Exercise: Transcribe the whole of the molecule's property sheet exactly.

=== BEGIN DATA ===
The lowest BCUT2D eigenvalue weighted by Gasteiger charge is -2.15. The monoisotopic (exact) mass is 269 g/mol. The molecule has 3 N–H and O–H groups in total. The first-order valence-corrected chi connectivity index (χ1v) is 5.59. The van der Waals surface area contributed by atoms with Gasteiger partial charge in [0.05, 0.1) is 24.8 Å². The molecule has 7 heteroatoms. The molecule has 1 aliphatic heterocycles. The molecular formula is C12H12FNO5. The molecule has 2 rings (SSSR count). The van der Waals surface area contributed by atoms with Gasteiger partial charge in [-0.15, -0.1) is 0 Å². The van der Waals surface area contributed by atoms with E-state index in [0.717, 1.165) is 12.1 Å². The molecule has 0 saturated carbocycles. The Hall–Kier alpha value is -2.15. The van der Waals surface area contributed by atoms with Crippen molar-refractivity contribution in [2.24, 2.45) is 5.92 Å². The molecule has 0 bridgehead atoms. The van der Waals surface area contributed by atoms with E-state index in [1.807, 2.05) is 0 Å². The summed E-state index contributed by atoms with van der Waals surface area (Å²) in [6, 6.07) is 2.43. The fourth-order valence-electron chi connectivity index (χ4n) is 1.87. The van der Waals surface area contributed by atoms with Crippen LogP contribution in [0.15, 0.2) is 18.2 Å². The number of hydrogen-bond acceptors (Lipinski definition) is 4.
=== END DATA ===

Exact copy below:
The lowest BCUT2D eigenvalue weighted by Gasteiger charge is -2.15. The monoisotopic (exact) mass is 269 g/mol. The molecule has 3 N–H and O–H groups in total. The first-order valence-corrected chi connectivity index (χ1v) is 5.59. The van der Waals surface area contributed by atoms with Gasteiger partial charge in [0.05, 0.1) is 24.8 Å². The molecule has 7 heteroatoms. The molecule has 1 aliphatic heterocycles. The molecular formula is C12H12FNO5. The molecule has 2 rings (SSSR count). The van der Waals surface area contributed by atoms with Gasteiger partial charge in [-0.15, -0.1) is 0 Å². The van der Waals surface area contributed by atoms with E-state index in [0.717, 1.165) is 12.1 Å². The molecule has 0 saturated carbocycles. The Hall–Kier alpha value is -2.15. The van der Waals surface area contributed by atoms with Crippen molar-refractivity contribution in [2.24, 2.45) is 5.92 Å². The molecule has 0 bridgehead atoms. The van der Waals surface area contributed by atoms with E-state index in [1.807, 2.05) is 0 Å². The summed E-state index contributed by atoms with van der Waals surface area (Å²) in [6, 6.07) is 2.43. The fourth-order valence-electron chi connectivity index (χ4n) is 1.87. The van der Waals surface area contributed by atoms with Crippen LogP contribution in [0.15, 0.2) is 18.2 Å². The number of hydrogen-bond acceptors (Lipinski definition) is 4.